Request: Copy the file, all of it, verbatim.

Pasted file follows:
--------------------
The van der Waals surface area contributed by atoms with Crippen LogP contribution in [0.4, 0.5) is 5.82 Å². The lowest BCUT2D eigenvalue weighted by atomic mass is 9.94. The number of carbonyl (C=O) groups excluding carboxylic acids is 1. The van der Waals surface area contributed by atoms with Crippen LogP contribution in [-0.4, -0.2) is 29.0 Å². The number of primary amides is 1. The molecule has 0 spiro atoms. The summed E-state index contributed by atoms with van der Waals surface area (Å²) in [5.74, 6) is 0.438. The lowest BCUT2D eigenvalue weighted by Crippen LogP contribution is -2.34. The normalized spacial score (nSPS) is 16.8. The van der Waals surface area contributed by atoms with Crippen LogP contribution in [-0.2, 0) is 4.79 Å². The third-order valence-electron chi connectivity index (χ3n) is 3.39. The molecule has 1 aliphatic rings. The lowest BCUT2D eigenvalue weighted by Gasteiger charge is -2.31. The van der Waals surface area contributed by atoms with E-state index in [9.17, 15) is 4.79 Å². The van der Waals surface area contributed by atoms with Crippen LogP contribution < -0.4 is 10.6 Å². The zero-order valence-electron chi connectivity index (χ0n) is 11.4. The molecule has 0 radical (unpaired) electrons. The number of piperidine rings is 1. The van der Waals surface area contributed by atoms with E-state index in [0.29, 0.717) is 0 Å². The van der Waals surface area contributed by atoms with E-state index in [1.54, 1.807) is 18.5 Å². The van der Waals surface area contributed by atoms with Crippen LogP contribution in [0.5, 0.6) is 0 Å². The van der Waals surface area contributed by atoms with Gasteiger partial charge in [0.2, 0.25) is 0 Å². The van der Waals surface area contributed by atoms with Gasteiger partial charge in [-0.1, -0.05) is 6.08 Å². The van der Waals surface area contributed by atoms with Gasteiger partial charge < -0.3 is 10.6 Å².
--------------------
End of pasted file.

The van der Waals surface area contributed by atoms with Crippen LogP contribution in [0.4, 0.5) is 5.82 Å². The lowest BCUT2D eigenvalue weighted by atomic mass is 9.94. The number of carbonyl (C=O) groups excluding carboxylic acids is 1. The van der Waals surface area contributed by atoms with Crippen LogP contribution in [-0.4, -0.2) is 29.0 Å². The number of primary amides is 1. The molecule has 0 spiro atoms. The summed E-state index contributed by atoms with van der Waals surface area (Å²) in [5.74, 6) is 0.438. The lowest BCUT2D eigenvalue weighted by Crippen LogP contribution is -2.34. The normalized spacial score (nSPS) is 16.8. The van der Waals surface area contributed by atoms with Crippen LogP contribution in [-0.2, 0) is 4.79 Å². The third-order valence-electron chi connectivity index (χ3n) is 3.39. The molecule has 1 aliphatic rings. The lowest BCUT2D eigenvalue weighted by Gasteiger charge is -2.31. The van der Waals surface area contributed by atoms with E-state index in [9.17, 15) is 4.79 Å². The van der Waals surface area contributed by atoms with Crippen LogP contribution < -0.4 is 10.6 Å². The zero-order valence-electron chi connectivity index (χ0n) is 11.4. The molecule has 0 radical (unpaired) electrons. The number of piperidine rings is 1. The van der Waals surface area contributed by atoms with E-state index in [0.29, 0.717) is 0 Å². The van der Waals surface area contributed by atoms with E-state index in [1.54, 1.807) is 18.5 Å². The van der Waals surface area contributed by atoms with Crippen LogP contribution in [0.5, 0.6) is 0 Å². The van der Waals surface area contributed by atoms with Gasteiger partial charge in [0.2, 0.25) is 0 Å². The van der Waals surface area contributed by atoms with Gasteiger partial charge in [-0.1, -0.05) is 6.08 Å². The van der Waals surface area contributed by atoms with Gasteiger partial charge < -0.3 is 10.6 Å².